Moving Household and Garden Plants

Houseplants on top of moving boxes and radiator

The Spruce / Valerie de León

Nothing makes a home feel more welcoming, warm and alive than houseplants. And if you're like us, your plants are part of the family; a member you can't part with very easily and that you need to move with you.

Just like your fragile antiques and furniture, moving plants need special attention. Take some time to consider if it's best to move your plants or if you don't think they'll survive, then make sure you find a good home.

When You Can't Take Your Plants with You

If you're moving from state to state or from one country to another, sometimes your plants aren't allowed to move with you. Before you take plants with you, find out what species are allowed into your new state or country before you attempt to smuggle them in unknowingly. It would be terrible to leave your beautiful darlings with the border guard who may or may not possess a green thumb.

Plants and Hired Movers

If you've hired movers, they will not cover damage to plants. Plants are too fragile and are likely to suffer from the move. Some moving companies will not even allow plants on their trucks. Ask before you move if the company has any rules on plants.

Moving Plants Yourself

One option is to move the plants yourself. Get some sturdy boxes, line them with plastic and place your plant inside. Stuff bubble wrap or foam cushioning between the pot and the box to make sure your plant doesn't shift or tip during the move. Put them in the back seat of your car, with taller plants positioned on the floor. This will give you some comfort knowing you can keep an eye on them. Just make sure if you have to spend a night in a motel, that you check the weather. Cold temperatures can damage fragile plants, so to be safe, move them indoors with you.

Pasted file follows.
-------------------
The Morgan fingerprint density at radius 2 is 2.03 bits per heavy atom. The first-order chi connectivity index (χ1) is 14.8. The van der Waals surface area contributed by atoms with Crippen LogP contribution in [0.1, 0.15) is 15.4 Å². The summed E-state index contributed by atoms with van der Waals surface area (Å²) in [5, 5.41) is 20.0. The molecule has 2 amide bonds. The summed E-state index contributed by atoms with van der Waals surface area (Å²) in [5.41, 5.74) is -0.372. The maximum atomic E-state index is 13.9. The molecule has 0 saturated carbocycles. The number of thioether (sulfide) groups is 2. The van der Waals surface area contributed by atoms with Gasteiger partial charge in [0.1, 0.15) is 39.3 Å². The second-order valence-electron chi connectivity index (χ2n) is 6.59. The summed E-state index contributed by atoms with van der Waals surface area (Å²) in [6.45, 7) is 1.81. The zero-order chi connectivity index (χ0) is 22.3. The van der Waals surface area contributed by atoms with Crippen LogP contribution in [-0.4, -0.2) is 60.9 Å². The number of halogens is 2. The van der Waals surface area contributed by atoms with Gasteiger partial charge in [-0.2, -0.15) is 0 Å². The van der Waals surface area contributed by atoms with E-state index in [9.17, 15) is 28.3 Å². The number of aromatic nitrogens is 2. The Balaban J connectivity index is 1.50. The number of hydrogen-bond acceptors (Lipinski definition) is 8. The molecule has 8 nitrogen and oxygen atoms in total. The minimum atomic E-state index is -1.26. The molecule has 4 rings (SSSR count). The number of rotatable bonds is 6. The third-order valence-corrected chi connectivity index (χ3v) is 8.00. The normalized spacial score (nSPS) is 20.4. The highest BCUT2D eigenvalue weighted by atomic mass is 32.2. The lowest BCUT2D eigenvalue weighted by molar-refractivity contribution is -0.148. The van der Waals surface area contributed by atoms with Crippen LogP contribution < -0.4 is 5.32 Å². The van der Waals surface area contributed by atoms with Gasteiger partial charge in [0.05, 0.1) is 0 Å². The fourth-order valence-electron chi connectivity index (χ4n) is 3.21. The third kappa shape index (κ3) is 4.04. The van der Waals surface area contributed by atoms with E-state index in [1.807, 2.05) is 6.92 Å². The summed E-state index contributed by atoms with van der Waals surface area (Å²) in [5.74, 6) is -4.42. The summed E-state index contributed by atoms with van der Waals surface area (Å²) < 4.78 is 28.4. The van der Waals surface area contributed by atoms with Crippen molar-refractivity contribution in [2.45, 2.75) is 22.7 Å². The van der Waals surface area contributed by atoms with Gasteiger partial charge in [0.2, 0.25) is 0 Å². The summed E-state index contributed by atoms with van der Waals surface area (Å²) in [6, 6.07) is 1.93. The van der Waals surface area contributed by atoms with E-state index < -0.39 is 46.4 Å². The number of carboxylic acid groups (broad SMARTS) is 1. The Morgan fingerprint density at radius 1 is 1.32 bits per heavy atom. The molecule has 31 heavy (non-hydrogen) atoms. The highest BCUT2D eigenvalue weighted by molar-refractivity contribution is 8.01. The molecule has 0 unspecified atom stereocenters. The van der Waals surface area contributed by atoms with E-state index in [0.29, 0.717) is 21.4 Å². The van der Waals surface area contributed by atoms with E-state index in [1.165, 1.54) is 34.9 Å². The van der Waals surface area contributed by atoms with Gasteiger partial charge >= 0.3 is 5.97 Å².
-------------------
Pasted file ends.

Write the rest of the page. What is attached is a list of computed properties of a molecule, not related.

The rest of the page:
Tall plants should be bagged or wrapped in plastic to protect them from damage during the move. Fragile branches, stems, and flowers don't do well on trucks or being handled too much. Just make sure you poke some holes in the plastic to let your plants breathe.

Moving houseplants in a box in the backseat of a car

The Spruce / Valerie de León

How to Take Plants From Your Garden

If you want to take some of your outdoor plants with you, but don't want to deplete the new owner's garden, take some cuttings. Purchase some floral tubes, fill them with water, then cap them. This should ensure that your cuttings arrive ready for your new home and garden.

Basil garden plant cuttings in blue floral tubes with water closeup

The Spruce / Valerie de León

Help Your Plants Adjust After the Move

When your plants arrive at your new home, make sure you remove the plastic immediately, take them out of their boxes and give them some water and plant food. If you had transplanted them into plastic containers and you want to put them back into their original pots, make sure you wait a week before doing this. Moving plants is very hard on them. You don't want to over-stress them by changing their location, then re-potting them. This could result in stunted growth or even death.

If you've planned your move well, you should have time to re-pot your plants into plastic containers. Just remember that your plants need time to adjust to the new space—just like the rest of your family—and recuperate from re-potting, so do this a few weeks in advance of the move.

Observe any garden plants that you plant at your new home. The difference in soil, climate, and air quality will have an effect on their health, plus the shock of having been moved and replanted. Keep a watch on their progress and call in some local help if it looks like their not adjusting well.

Copper watering can pouring water over houseplant next to blue couch and books after move

The Spruce / Valerie de León